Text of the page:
Japan will hold a Lower House election on December 16 in which the ruling Democratic Party of Japan (DPJ) is widely expected to lose to the opposition Liberal Democratic Party (LDP). The LDP is headed by Shinzo Abe, a former prime minister, who has called for “unlimited easing” by the Bank of Japan to create inflation and to weaken the yen.
Hedge fund traders we have spoken to interpret “unlimited easing” to mean specific inflation targets for the Japanese central bank and unlimited intervention in the foreign exchange market.
Once it became clear on Thursday of last week the prime minister Noda was going to dissolve the Diet and call an election, the Nikkei 225, Japan’s benchmark stock index, has rallied while, in the currency market, the yen has weakened against the U.S. dollar, further fueling the rally in equities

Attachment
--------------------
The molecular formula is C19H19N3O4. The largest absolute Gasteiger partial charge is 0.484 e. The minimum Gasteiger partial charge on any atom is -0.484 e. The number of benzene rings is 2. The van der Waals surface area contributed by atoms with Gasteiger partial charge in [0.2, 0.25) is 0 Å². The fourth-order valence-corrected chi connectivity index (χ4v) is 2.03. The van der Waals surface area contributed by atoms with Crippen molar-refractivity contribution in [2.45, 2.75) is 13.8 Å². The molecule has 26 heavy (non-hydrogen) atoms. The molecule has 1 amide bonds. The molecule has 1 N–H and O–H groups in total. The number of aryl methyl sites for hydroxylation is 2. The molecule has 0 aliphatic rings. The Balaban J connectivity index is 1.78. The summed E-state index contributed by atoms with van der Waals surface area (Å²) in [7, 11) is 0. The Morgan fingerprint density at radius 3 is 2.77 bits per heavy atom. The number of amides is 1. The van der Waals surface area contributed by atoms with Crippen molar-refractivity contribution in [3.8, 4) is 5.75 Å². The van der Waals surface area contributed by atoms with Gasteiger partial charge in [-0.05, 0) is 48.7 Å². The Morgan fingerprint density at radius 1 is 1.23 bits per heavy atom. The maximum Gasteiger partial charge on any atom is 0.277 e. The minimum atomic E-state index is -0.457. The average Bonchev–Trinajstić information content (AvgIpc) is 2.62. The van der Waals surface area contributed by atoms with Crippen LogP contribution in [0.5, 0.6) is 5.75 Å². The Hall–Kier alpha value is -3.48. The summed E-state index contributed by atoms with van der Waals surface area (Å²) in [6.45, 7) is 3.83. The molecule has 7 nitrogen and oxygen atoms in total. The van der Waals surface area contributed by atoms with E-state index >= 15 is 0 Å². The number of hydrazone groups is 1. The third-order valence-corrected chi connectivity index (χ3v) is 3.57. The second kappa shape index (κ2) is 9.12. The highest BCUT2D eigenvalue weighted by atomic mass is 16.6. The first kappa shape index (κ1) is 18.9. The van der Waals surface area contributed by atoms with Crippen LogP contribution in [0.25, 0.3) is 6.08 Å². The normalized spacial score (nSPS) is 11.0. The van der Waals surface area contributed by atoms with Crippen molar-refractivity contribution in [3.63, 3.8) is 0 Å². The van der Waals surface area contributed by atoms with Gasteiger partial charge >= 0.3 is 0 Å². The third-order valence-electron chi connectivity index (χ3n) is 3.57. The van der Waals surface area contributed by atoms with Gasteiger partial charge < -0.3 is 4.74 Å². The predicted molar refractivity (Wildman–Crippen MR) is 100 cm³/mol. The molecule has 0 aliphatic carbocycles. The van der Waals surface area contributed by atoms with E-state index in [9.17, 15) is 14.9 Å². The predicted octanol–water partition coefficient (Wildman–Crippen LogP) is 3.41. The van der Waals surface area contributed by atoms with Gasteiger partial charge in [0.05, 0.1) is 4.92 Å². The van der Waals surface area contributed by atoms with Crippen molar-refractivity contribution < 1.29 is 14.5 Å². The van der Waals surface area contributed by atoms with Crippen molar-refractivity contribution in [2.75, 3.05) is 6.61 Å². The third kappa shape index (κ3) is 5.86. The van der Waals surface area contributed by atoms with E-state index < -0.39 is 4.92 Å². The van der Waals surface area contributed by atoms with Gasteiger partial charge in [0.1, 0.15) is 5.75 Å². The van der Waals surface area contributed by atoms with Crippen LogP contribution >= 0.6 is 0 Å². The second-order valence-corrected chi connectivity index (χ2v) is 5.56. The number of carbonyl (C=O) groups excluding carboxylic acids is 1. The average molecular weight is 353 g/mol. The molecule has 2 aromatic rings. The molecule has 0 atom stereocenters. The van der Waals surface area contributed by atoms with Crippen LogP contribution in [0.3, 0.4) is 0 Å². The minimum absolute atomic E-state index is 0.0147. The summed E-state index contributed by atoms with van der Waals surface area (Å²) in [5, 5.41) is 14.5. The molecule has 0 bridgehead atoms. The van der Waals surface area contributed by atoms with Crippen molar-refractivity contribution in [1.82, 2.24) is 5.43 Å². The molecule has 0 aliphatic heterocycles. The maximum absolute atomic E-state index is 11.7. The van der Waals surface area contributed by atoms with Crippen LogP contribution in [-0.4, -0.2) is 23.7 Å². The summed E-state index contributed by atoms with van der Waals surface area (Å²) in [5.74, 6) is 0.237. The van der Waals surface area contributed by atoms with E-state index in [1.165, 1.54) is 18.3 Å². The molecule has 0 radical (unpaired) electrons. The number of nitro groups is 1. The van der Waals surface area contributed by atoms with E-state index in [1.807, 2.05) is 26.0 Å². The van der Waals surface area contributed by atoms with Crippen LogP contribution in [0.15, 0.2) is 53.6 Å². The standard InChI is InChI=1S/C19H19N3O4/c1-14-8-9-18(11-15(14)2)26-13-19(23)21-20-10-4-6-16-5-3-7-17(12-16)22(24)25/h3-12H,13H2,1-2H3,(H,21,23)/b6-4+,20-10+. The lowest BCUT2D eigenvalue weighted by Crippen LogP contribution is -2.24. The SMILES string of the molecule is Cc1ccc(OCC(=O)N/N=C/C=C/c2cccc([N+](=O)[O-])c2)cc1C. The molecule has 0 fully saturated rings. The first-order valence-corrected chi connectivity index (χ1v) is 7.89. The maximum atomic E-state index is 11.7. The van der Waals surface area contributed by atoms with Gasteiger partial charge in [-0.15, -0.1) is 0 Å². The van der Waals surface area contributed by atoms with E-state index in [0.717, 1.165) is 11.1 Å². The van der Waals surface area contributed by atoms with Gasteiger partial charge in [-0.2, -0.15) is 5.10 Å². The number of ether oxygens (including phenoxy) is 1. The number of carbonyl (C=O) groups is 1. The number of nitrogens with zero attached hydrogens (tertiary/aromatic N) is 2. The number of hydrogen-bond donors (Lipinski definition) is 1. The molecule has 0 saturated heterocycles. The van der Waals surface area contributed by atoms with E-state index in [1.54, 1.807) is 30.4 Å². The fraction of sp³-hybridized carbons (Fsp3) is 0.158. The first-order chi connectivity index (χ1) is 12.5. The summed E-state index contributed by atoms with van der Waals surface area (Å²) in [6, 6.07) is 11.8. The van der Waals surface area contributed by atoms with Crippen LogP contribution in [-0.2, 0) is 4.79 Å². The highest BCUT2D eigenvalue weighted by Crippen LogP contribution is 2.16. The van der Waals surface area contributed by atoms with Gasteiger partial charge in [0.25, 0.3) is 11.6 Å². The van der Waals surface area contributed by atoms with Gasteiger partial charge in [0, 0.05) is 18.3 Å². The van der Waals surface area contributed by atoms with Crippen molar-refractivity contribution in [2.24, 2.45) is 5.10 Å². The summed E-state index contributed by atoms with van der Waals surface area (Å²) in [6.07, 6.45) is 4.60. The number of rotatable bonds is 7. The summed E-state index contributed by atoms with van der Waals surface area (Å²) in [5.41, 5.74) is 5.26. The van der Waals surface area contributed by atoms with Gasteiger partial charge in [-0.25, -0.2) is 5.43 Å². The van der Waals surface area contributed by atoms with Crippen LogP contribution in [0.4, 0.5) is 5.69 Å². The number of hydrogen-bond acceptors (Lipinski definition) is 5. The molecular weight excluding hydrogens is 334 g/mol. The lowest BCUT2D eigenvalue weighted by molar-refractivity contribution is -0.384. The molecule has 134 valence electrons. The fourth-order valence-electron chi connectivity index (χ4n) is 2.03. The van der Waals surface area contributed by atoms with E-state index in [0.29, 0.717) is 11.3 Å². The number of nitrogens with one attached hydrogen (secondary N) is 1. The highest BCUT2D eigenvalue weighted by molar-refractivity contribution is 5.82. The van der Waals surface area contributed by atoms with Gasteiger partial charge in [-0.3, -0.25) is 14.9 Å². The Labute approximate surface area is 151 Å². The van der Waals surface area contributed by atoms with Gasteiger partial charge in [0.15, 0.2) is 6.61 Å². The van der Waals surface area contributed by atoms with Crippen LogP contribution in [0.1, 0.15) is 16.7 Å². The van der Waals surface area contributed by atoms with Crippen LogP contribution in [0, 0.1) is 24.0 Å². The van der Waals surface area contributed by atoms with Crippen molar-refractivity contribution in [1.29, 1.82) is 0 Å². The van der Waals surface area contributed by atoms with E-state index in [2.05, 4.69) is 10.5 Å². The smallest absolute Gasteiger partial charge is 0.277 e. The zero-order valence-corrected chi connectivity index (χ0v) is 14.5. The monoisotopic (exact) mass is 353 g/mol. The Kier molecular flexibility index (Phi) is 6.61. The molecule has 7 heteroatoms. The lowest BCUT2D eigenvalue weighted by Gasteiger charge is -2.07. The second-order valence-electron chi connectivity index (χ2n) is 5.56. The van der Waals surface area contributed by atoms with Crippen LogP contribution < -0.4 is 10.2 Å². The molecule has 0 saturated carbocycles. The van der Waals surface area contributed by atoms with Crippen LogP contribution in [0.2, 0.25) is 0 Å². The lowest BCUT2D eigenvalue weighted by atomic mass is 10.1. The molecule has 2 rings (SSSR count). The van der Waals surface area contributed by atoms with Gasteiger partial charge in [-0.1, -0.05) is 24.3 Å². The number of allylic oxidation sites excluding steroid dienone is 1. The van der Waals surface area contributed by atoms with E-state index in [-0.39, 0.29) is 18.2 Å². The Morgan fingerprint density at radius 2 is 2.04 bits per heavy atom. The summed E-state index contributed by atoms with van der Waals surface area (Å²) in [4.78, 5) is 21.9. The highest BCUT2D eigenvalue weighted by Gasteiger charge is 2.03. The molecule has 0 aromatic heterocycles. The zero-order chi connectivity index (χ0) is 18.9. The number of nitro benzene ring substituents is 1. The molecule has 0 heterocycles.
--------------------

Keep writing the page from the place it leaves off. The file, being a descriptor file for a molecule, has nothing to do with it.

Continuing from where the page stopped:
Over the weekend, Goldman Sachs Asset Management chairman, Jim O’Neill, publicly reversed his call on the yen.
“From the Plaza Accord of September 1985 all the way until I joined GS in the Autumn of 1995, I was bullish Yen, and after a brief shift to being temporarily US$ bullish, I returned to being a Yen bull from 1997 until a few years ago,”
O’Neill wrote. ”I was quite chuffed with myself for understanding the Yen and it was based on pretty simple stuff, Japan’s persistent and strong balance of payments, especially its trade and current account surplus, and its associated rising equilibrium exchange rate.”